Looking from another angle, Lawrence J. Fine presented on the interplay between CVD and VD in epidemiological studies. According to data from the American Heart Association, loss of a perfect cardiovascular health during midlife is concurrently associated with steep increase in risk of MCI and vascular dementia. A recent report from the Women Health Initiative Memory Study (WHIMS) assessed MCI and Parkinson’s disease (PD) in women with myocardial infarction (MI). The data suggests modest absolute numbers, but higher rates of MCI and Parkinson’s disease (PD) cases in women with myocardial infarction (MI) (adjusted HR for PD or MCI was 2.23, 95% CI 1.51 to 3.30)5.

Investigators of the SprintMind trial examined the effect of one or more intensive high blood pressure treatment than is currently recommended. SprintMind was a randomized controlled trial that compared intensive treatment (goal SBP < 120 mm hg) to standard treatment (goal SBP < 140 mm Hg). Patients with major CVD as strokes, diabetes and congestive heart failure were excluded. The results suggest that intensive blood pressure control causes no harm on cognition with actual reduction in MCI risk compared to standard treatment6.

Overall, these observations add novel insights on the association between CVD and VD. More data is needed to assess the extent to which CVD contributes to the occurrence of MCI and dementia in more diverse populations and over longer follow-up periods.



  1. Yaffe, Kristine. “Prevention of cognitive impairment with intensive systolic blood pressure control.” Jama (2019).
  2. Gottesman, Rebecca F., et al. “Associations between midlife vascular risk factors and 25-year incident dementia in the Atherosclerosis Risk in Communities (ARIC) cohort.” Jama neurology 74.10 (2017): 1246-1254.
  3. Gottesman, Rebecca F., et al. “Association between midlife vascular risk factors and estimated brain amyloid deposition.” Jama 317.14 (2017): 1443-1450.
  4. Jefferson, Angela L., et al. “Higher Aortic Stiffness Is Related to Lower Cerebral Blood Flow and Preserved Cerebrovascular Reactivity in Older Adults.” Circulation 138.18 (2018): 1951-1962.
  5. Haring, Bernhard, et al. “Cardiovascular Disease and Cognitive Decline in Postmenopausal Women: Results from the Women’s Health Initiative Memory Study.” Journal of the American Heart Association 2.6 (2013): e000369.
  6. Williamson, Jeff D. “A randomized trial of intensive versus standard systolic blood pressure control and the risk of mild cognitive impairment and dementia: results from SPRINT MIND.” Alzheimer’s & Dementia: The Journal of the Alzheimer’s Association 14.7 (2018): P1665-P1666.




What’s Happening Here At The International Stroke Conference in Hawaii?

Getting to Hawaii was quite the event! I underestimated the flight and how I would feel with such time zone changes. However, the International Stroke Conference 2019 (#ISC19) was worth all the efforts. The meeting objectives were sufficiently described in the program book and my previous blog. As promised, there were sessions to equip scientists and clinicians with tools in diagnosis, treatment, prevention, management, and rehabilitation of cerebrovascular disease as well as nursing. The sessions that I was able to partake in were the following:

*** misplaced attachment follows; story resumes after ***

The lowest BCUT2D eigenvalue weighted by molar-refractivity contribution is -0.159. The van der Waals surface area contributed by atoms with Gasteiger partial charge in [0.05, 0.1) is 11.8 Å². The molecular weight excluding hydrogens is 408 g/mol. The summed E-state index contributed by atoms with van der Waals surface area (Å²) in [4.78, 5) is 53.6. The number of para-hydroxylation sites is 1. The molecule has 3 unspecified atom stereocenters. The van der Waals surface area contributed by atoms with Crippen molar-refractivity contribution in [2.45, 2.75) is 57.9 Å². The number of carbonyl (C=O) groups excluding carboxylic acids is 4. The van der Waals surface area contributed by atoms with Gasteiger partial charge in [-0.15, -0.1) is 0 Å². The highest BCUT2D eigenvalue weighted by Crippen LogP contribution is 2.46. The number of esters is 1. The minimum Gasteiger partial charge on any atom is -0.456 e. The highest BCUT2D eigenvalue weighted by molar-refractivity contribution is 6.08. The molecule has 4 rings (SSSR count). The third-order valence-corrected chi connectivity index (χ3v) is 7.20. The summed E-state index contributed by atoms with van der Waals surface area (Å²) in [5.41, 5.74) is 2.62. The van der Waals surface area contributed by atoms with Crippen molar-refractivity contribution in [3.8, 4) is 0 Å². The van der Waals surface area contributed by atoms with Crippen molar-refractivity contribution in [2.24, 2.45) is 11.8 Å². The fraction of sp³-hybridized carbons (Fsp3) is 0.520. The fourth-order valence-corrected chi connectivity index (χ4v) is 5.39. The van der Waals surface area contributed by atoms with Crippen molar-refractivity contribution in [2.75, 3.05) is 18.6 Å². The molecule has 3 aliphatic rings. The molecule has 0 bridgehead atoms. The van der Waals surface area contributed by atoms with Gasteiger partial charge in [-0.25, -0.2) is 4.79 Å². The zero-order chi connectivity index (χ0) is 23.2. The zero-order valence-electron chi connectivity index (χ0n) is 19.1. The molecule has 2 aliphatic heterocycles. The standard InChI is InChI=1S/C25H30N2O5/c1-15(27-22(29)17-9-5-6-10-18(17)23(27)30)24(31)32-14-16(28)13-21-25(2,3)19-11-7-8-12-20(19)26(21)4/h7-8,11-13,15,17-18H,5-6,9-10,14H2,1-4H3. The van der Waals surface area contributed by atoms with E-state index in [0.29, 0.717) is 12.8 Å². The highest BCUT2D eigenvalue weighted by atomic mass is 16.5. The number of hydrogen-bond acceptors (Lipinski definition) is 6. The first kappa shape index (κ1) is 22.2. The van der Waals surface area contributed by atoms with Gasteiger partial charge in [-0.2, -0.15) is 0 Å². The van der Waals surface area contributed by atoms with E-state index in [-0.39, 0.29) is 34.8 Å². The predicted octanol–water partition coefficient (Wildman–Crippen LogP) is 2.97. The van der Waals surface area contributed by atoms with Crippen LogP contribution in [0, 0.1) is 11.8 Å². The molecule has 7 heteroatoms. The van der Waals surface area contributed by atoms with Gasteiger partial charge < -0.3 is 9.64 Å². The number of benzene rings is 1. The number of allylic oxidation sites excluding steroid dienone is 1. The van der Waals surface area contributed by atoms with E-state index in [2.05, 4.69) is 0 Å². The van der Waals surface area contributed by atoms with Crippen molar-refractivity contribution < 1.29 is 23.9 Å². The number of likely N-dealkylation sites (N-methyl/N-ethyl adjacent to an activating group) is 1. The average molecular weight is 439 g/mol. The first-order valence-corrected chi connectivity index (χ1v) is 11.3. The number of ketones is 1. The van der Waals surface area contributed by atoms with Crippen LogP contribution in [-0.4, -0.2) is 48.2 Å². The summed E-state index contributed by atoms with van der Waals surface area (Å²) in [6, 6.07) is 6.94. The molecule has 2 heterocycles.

1. Clinical Rehabilitation and Recovery Oral – I spent the first part of the morning here learning about the biomarkers to improve stroke rehabilitation covered in the clinical trial data and predictors of post stroke depression using qualitative data in patient after ischemic stroke. Although these presentations were informative, I had my eye set on other topics as well, so I had to leave the session a tad early.
  2. Medical therapy for Symptomatic Carotid Stenosis: Time for Modern Data – Seemant Chaturvedi, MD shared his research on ‘Genetic Guidance for Antiplatelet Therapy’ followed by Brian Hoh, MD discussing the answers he found to the question ‘Do HTN Targets Matter?’ Studies presented here show there is a link between hypertension and changes in white matter in the brain that affect cognitive functions. Dr. Bath expounded on his recent article in Stroke (2018) sharing mechanisms of how this damage could potentially occur.
  3. Looking into the Brain Through the Eye: Re-examining the Retina as a Surrogate Marker for Cognitive Disorders – There is growing evidence that the dental and optical examinations can be a window into health. I previously blogged about the bacteria found in the mouth is also identified in atherosclerotic plaques. In this session, clinicians/scientist looked at the retina as a window to the brain and subsequently health. These sessions suggested the retina can assist in the post-mortem prediction of Alzheimer’s disease and stroke based on the linear relationship between number of plaques in the retina and the brain. Current research tools are extremely invasive thus predictions are not feasible in living patients. The tools described here included Optical Coherence Tomography (OCT, not to be confused with over-the-counter) as a diagnostic tool, adding to repertoire of skills to increase the ability to interpret cognitive impairment.

I am looking forward to the information presented on tomorrow. I will give more insights into what I think is the highlights of the meet in my next blog. Keep following me on Twitter @AnberithaT and be sure to ask any question that may be answered during the ISC19 or after.



News from the International Stroke Conference: Minimally Invasive Surgery for ICH

Intracerebral hemorrhage (ICH) accounts for 10-15% of all strokes and is associated with a high early mortality and poor long term functional outcomes. It is the only subtype of stroke which still does not have a proven and effective treatment available. Clinical trials investigating craniotomy and surgical evacuation of the hematoma have not shown improvement in outcomes1,2. Current in-hospital treatment of ICH has mainly involved medical stabilization and management of complications. More recently, there has been an increased interest in minimally invasive surgical methods for hematoma removal as a treatment strategy for intracerebral hemorrhage3.